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Qantas says profits down but reputation rebounding

Australia's Qantas profits dipped in the second half of 2023 but executives see reason for optimism
Australia's Qantas profits dipped in the second half of 2023 but executives see reason for optimism - Copyright AFP DAVID GRAY
Australia's Qantas profits dipped in the second half of 2023 but executives see reason for optimism - Copyright AFP DAVID GRAY

Qantas reported a slide in half-year net profits Thursday but said its reputation had “bounced back” under a new leader after taking a battering since the Covid-19 pandemic.

Despite the drop in profits, the 103-year-old airline said customer satisfaction had improved as it reported its first results under new chief executive Vanessa Hudson.

Her predecessor, Qantas veteran Alan Joyce, took early retirement in September as the once-beloved carrier suffered sustained criticism over its service, soaring ticket prices and its treatment of staff.

“We know that millions of Australians rely on us and we’ve heard their feedback loud and clear,” Hudson said.

“There’s a lot of work happening to lift our service levels, and the early signs are really positive,” the chief executive said.

“Our customer satisfaction levels have bounced back strongly since December and we have more service and product improvements in the pipeline.”

Qantas said its net profit dropped 13.2 percent year-on-year to Aus$869 million (US$570 million) in the six months to December 31.

Revenue rose 12.3 percent to Aus$11.1 billion, it said.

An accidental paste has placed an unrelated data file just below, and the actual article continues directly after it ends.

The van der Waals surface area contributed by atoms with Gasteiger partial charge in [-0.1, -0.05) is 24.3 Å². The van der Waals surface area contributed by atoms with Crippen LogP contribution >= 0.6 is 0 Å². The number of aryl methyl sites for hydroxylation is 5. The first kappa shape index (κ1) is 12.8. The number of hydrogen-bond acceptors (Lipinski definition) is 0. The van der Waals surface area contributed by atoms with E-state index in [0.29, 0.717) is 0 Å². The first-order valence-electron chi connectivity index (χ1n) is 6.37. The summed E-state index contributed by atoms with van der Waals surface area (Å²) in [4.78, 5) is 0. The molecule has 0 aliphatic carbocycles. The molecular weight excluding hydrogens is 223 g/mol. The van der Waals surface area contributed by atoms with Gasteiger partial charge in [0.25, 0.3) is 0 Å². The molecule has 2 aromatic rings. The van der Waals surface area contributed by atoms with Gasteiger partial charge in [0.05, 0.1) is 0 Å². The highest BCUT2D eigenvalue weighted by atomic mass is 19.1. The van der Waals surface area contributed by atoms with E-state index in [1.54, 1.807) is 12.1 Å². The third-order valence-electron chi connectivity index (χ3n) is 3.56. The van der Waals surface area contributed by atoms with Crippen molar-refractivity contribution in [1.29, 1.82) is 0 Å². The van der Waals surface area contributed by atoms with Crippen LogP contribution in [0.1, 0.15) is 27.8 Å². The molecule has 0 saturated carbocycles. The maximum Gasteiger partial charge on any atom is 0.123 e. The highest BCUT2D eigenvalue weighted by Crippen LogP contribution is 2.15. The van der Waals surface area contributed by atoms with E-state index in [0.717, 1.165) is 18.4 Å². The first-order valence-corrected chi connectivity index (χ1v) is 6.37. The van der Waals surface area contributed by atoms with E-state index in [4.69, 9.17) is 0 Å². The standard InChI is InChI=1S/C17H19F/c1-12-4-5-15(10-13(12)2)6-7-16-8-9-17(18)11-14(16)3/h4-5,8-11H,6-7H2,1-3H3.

But overall costs climbed, pushed up in part by higher spending on fuel, aircraft operations and salaries.

Qantas said travel demand was strong, led by the leisure sector but with business travel now approaching pre-Covid-19 levels.

Fares had fallen by more than 10 percent from a late 2022 peak.

Qantas said it saw “strong demand” across its business.

Unit revenue was expected to remain stable in domestic operations and “continue to normalise” for international flights as market capacity expanded, it said.

Seat capacity in Qantas’ international operations was now at 90 percent of pre-pandemic levels, the airline said, up 25 percent from a year earlier.

A day before announcing its results, Qantas named corporate executive John Mullen its new chairman-elect from July 1. 

He will take over from Richard Goyder, who is stepping down under pressure from shareholders seeking a boardroom renewal at the airline.

AFP
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With 2,400 staff representing 100 different nationalities, AFP covers the world as a leading global news agency. AFP provides fast, comprehensive and verified coverage of the issues affecting our daily lives.

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